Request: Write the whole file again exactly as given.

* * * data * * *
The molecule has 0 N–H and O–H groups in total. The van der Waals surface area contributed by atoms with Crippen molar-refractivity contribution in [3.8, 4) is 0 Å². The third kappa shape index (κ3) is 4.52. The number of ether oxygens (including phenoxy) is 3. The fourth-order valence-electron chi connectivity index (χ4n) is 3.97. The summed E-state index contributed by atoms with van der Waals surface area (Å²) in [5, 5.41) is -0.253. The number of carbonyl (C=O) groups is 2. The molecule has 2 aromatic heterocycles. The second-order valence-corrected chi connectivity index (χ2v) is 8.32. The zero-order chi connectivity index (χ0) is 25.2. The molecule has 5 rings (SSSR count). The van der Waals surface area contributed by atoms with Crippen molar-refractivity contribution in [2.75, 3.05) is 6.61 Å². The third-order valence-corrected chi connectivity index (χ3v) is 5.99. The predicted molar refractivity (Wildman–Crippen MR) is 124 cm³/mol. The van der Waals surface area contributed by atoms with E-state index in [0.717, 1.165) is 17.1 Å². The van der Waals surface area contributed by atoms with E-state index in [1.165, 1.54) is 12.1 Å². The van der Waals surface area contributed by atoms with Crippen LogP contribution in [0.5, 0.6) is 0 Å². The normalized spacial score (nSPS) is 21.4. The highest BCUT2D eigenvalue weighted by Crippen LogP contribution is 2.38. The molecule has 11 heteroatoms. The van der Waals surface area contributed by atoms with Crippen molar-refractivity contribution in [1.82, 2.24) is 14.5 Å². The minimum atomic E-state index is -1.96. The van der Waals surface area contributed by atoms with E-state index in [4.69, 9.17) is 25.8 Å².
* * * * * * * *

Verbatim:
The molecule has 0 N–H and O–H groups in total. The van der Waals surface area contributed by atoms with Crippen molar-refractivity contribution in [3.8, 4) is 0 Å². The third kappa shape index (κ3) is 4.52. The number of ether oxygens (including phenoxy) is 3. The fourth-order valence-electron chi connectivity index (χ4n) is 3.97. The summed E-state index contributed by atoms with van der Waals surface area (Å²) in [5, 5.41) is -0.253. The number of carbonyl (C=O) groups is 2. The molecule has 2 aromatic heterocycles. The second-order valence-corrected chi connectivity index (χ2v) is 8.32. The zero-order chi connectivity index (χ0) is 25.2. The molecule has 5 rings (SSSR count). The van der Waals surface area contributed by atoms with Crippen molar-refractivity contribution in [2.75, 3.05) is 6.61 Å². The third-order valence-corrected chi connectivity index (χ3v) is 5.99. The predicted molar refractivity (Wildman–Crippen MR) is 124 cm³/mol. The van der Waals surface area contributed by atoms with E-state index in [0.717, 1.165) is 17.1 Å². The van der Waals surface area contributed by atoms with E-state index in [1.165, 1.54) is 12.1 Å². The van der Waals surface area contributed by atoms with Crippen LogP contribution in [0.5, 0.6) is 0 Å². The normalized spacial score (nSPS) is 21.4. The highest BCUT2D eigenvalue weighted by Crippen LogP contribution is 2.38. The molecule has 11 heteroatoms. The van der Waals surface area contributed by atoms with Crippen molar-refractivity contribution in [1.82, 2.24) is 14.5 Å². The minimum atomic E-state index is -1.96. The van der Waals surface area contributed by atoms with E-state index in [4.69, 9.17) is 25.8 Å².